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4. Advantages of Arbitration

There is a range of advantages to using arbitration to resolve commercial disputes. The table below outlines some key advantages of arbitration:

Flexibility

Arbitration is often quite flexible for parties, with arbitration guidelines often being outlined in the initial contract. For example, an initial contract might include provisions for appointing an arbitrator and the procedure that you must follow.

Efficiency 

Compared to court proceedings, arbitration is often both time and cost-efficient. Further, the orders from arbitration are enforceable, making it more efficient than other forms of dispute resolution where certainty is not guaranteed.

Confidentiality 

Arbitration is regarded as confidential, as it can be held in private. On the other hand, court proceedings are open for public viewing, which includes the media. Arbitration is a suitable alternative to court proceedings for avoiding unwanted, negative attention.

5. Disadvantages of Arbitration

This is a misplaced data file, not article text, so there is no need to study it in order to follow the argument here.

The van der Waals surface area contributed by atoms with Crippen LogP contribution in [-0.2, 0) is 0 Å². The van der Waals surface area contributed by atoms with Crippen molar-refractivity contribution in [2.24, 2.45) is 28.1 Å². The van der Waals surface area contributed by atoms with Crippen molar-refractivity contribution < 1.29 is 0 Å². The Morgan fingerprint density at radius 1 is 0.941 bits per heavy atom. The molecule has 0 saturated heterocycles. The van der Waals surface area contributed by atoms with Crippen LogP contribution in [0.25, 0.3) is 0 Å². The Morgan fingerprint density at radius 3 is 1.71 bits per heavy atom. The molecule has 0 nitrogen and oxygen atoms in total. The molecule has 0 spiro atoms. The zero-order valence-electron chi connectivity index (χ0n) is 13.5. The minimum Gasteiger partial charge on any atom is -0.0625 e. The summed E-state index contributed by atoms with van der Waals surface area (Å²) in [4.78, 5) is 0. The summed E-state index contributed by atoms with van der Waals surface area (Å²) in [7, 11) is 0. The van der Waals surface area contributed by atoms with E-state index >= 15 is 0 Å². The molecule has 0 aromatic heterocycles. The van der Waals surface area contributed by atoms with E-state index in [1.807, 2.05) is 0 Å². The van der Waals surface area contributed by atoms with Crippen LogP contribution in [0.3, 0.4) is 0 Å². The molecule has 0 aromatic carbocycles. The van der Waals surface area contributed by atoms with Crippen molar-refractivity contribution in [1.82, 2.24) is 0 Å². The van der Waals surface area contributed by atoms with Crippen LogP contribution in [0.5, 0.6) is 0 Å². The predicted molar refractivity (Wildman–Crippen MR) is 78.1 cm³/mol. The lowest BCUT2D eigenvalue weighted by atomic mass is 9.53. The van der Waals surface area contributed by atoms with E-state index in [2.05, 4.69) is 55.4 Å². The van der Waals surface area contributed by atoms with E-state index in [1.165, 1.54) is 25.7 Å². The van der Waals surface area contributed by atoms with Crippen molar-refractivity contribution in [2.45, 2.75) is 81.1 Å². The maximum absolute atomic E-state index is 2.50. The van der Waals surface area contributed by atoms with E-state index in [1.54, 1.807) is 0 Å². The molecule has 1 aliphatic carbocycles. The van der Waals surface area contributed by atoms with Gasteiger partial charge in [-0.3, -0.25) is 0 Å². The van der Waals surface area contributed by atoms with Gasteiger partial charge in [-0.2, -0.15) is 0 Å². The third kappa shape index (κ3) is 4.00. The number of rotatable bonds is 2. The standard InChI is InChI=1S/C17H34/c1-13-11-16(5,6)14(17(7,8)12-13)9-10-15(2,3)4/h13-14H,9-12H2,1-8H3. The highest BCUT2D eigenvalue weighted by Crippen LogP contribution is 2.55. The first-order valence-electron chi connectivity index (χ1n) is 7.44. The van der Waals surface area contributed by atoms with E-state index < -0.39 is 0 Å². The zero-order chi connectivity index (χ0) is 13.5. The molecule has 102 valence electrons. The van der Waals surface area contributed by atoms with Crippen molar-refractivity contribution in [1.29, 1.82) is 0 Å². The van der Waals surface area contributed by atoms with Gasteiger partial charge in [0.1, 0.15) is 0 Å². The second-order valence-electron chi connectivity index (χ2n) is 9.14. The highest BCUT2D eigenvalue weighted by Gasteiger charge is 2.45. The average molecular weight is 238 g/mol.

Despite the benefits of arbitration, it is not without its disadvantages. The table below outlines some disadvantages of using arbitration in a commercial setting: 

Costs

Compared to other types of dispute resolution, arbitration can be costly. For example, costs include initiation fees, arbitrator’s fees and any other associated costs with the arbitration process.

Formality

Although not as much as court proceedings, arbitration is quite formal compared to other types of dispute resolution. Also, parties generally require legal representation, which adds to the costs. 

Key Takeaways

There is a range of dispute resolution methods, each with its own advantages and disadvantages. Arbitration is one type of ADR that:

  • prevents the need for court;
  • results in a binding decision; and
  • has the advantage of being efficient, flexible and confidential.

If you need assistance understanding your dispute resolution options, LegalVision’s experienced dispute resolution lawyers can assist as part of our LegalVision membership. For a low monthly fee, you will have unlimited access to lawyers to answer your questions and draft and review your documents. Call us today on 1300 544 755 or visit our membership page.

Frequently Asked Questions

What is arbitration?

Arbitration is one form of alternative dispute resolution (ADR) that enables conflicting parties to resolve their disputes before, or without the need to, go to court. Further, arbitration is considered an impartial way to resolve commercial disputes.

When do parties use arbitration? 

Arbitration is used to resolve commercial disputes. Additionally, arbitration might arise if conflicting parties agree to resolve a dispute by arbitration or if an action occurs that triggers a dispute resolution clause in the contract between the parties.